Enormity of disinterested treacle

Enormity of disinterested treacle

The Edit Part II

Continuing The Edit, a series of writing and editing in modern communications.

Are you a staunch upholder of standards of English in the face of constant decline? Or one of those slack, lackadaisical types who thinks anything goes?

To put it another way, how do you use the word “treacle”?

Staunch upholders should only ever use “treacle” in its correct sense of “any of various preparations used as an antidote to poisoning” [in particular a snakebite] as Collins Dictionary has it. If they want to refer to something sweet and sticky, they find a more appropriate word such as “molasses” or “syrup”.

OK, maybe not. Collins describes that use as “obsolete” and it has been since sometime in the 17th century. Because herbal cures were often sweetened with honey, “treacle” came to refer to the sweet substance itself, not the remedy within it.

So people happily accept that the meanings of words change through time. But staunch upholders are less happy when they see this process going on in front of them. Take two differing recent occurrences of the word “disinterested”.

Commenting on reports that Lord Hain, who “outed” Sir Philip Green as the businessman involved in the “#MeToo” scandal, might have had a business connection with one of the law firms involved, Dominic Grieve MP  told The Times: “That there is now a suggestion that it might have been in the solicitors’ firm’s interest to do it rather than a disinterested decision by him... makes me even more alarmed.”

That, for staunch upholders, is the correct use of “disinterested”: “Someone who is not involved in a particular situation or not likely to benefit from it and is therefore able to act in a fair ... way.” (Collins again.)

Contrast this description of an Arsenal footballer from The Telegraph’s sports pages: “The most common criticism levelled at Mesut Ozil tends to be that... he can look more than a tad disinterested when the other team have the ball...” As Collins languidly remarks, “some users of English believe that it is not correct to use disinterested with this meaning” [of not being interested].

Staunch upholders insist that a useful distinction is being lost. But is it? Nobody could confuse the meaning of either sentence and the fact that words can mean two different things is one of the joys of English, making puns, wordplays, crossword puzzles possible.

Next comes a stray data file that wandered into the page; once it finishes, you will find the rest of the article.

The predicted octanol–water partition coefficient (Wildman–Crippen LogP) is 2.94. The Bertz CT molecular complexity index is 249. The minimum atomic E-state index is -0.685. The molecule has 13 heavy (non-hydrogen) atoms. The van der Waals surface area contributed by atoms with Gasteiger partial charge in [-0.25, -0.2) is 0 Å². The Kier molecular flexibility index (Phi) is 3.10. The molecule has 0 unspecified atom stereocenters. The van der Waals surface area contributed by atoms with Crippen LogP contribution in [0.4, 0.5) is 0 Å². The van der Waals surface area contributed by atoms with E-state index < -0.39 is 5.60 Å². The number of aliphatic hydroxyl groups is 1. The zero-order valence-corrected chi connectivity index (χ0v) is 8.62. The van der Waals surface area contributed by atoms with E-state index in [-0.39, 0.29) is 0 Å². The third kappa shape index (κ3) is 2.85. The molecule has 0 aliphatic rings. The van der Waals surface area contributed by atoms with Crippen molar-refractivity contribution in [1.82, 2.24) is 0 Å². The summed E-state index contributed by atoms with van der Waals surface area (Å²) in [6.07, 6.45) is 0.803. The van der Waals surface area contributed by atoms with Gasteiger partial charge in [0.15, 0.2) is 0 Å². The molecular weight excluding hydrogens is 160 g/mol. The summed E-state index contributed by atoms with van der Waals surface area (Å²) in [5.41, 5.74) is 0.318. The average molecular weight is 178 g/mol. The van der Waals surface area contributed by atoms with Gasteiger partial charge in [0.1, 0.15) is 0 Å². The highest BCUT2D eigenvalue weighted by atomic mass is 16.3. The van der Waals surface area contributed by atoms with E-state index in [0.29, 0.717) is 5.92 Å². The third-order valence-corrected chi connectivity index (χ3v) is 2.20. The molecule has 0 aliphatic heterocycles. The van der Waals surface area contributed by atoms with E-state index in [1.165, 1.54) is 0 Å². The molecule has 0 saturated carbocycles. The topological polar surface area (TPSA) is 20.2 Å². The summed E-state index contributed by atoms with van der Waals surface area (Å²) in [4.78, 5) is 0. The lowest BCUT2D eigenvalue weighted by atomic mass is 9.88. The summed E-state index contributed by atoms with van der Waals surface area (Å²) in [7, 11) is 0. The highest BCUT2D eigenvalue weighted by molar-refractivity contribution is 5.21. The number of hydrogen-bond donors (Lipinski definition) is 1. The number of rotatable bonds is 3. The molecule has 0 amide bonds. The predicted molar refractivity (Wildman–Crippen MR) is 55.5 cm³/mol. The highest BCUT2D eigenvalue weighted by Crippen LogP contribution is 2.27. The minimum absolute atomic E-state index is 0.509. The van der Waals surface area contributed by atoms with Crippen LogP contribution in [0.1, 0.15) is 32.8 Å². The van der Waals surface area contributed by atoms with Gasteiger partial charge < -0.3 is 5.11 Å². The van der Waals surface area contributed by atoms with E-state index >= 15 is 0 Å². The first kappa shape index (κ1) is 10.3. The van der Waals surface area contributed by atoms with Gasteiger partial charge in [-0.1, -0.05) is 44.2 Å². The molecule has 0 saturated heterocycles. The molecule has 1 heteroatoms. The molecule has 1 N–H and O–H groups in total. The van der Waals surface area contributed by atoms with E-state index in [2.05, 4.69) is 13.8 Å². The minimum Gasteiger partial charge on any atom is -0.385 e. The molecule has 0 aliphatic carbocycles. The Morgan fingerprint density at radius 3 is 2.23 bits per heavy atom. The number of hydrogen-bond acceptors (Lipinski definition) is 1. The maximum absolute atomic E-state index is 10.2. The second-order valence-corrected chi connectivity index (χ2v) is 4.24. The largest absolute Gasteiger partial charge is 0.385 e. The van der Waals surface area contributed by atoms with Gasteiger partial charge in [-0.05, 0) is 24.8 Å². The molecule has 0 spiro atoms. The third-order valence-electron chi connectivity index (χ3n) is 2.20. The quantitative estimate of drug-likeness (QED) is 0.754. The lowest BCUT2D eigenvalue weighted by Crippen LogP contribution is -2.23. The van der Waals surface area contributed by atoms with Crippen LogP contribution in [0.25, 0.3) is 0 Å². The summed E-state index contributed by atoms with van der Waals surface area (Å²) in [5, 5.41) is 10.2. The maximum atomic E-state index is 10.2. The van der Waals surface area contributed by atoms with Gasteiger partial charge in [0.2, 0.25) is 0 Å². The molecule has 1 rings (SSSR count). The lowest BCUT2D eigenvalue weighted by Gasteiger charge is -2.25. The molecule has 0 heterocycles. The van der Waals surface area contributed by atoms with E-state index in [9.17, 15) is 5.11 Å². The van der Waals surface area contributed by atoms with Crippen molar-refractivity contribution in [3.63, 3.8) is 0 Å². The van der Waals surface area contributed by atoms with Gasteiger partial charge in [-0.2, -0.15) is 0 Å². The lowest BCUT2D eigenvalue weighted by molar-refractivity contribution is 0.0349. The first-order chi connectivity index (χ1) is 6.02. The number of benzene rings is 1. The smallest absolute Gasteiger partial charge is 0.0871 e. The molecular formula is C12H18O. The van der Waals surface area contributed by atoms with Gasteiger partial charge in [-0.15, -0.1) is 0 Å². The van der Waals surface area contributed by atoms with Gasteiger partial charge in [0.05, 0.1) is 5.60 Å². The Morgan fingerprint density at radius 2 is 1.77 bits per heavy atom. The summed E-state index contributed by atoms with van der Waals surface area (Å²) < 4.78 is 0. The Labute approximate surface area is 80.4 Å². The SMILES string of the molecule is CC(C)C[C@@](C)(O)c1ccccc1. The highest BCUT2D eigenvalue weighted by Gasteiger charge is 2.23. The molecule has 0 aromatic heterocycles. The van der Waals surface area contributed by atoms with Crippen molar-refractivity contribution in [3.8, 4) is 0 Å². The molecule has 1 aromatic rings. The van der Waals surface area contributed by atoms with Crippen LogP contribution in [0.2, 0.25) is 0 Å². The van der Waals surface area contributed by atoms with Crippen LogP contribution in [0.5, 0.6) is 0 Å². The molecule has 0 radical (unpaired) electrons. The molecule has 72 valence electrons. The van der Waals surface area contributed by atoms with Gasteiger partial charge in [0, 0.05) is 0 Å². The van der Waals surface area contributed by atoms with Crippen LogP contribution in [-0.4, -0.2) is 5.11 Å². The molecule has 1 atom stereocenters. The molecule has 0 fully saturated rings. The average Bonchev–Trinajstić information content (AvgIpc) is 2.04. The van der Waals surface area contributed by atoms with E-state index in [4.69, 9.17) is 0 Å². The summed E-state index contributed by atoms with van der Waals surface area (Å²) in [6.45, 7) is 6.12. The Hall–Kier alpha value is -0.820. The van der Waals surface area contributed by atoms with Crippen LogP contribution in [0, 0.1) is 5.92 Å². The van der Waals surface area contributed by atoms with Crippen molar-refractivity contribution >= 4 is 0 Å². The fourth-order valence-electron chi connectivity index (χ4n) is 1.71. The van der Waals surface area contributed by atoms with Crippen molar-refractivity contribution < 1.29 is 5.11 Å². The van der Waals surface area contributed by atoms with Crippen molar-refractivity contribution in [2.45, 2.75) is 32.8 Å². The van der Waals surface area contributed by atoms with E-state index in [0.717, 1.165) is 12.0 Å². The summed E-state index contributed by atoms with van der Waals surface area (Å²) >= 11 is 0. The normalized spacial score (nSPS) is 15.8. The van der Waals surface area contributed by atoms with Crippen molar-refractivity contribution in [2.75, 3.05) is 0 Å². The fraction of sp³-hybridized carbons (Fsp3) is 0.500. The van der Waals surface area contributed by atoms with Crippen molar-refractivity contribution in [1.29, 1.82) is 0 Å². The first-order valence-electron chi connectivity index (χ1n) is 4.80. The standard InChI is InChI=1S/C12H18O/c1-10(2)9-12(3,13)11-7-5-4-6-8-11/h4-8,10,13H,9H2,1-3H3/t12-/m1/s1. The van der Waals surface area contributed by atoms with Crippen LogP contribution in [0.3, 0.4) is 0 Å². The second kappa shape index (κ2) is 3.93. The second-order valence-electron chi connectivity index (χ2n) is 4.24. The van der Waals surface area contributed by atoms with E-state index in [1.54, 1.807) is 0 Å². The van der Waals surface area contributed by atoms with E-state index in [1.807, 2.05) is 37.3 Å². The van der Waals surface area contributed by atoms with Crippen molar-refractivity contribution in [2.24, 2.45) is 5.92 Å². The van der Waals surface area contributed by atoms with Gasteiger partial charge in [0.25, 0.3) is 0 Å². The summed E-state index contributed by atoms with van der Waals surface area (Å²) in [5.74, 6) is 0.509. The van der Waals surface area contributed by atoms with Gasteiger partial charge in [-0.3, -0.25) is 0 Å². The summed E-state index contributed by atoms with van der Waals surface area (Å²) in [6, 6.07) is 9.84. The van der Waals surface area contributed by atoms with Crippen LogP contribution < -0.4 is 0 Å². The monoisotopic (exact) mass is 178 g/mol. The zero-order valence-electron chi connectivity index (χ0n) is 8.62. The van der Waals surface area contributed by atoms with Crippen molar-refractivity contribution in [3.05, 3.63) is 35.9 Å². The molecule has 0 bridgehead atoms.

Take this example: “The CEO, who is retiring at 65, is a taciturn individual. Let’s hope the successor is more outgoing.” Contrast with: “The outgoing company secretary talks too much. When she leaves, we are hoping for a replacement who is more shy and retiring.” Here “outgoing” and “retiring” are both synonyms and antonyms.

That’s not to say words cannot be misused. A review of the (very loud) rock band Queens of the Stone Age was headlined: “Big on noisome killer and sparing on the filler”. As this was a five-star review, the headline writer probably made the common mistake of thinking “noisome” is just a swanky word for “noisy”, and didn’t know its proper sense of  “unpleasant” or “foul-smelling”.

The question is where to draw the line. “Enormity” is another word akin to those French faux amis, which don’t quite mean what you think, and is properly used for “the extreme seriousness of something perceived as bad or morally wrong” rather than merely something big. A quick Google will reveal how few writers realise this. Staunch upholders can probably rely on “noisome” for a bit longer, but “enormity” is probably lost to them.

That’s not to support the view that native English speakers simply can’t make mistakes and words just mean what they choose them to mean. A recent review of the Formula 1 world championship compared Lewis Hamilton’s record with Juan Manuel Fangio’s: “And while Fangio’s 24 grand prix wins have been dwarfed by Hamilton’s 71, he competed in a period when seasons were curtailed to seven or eight races, as opposed to today’s 21.”

The season in Fangio’s heyday might have been limited to eight races, but it has since been extended, and was never “curtailed”, which means to “shorten” or “reduce”. That’s simply wrong.

And what to make of Jacob Rees-Mogg’s comments that his attempt to oust Theresa May is not a “coup”:  “A coup is when you use illegitimate procedures to try and overturn somebody who is in office. This is working through the procedures of the Conservative Party and therefore it is entirely constitutional. Dare I say, coup is the wrong word.”

You dare not. I’m sure many victims of boardroom coups could assure you that while a coup is a sudden seizure of power, these days it isn’t always or necessarily illegal. Again, the meaning has moved on – although perhaps it’s no surprise it has left Mr Rees-Mogg behind.

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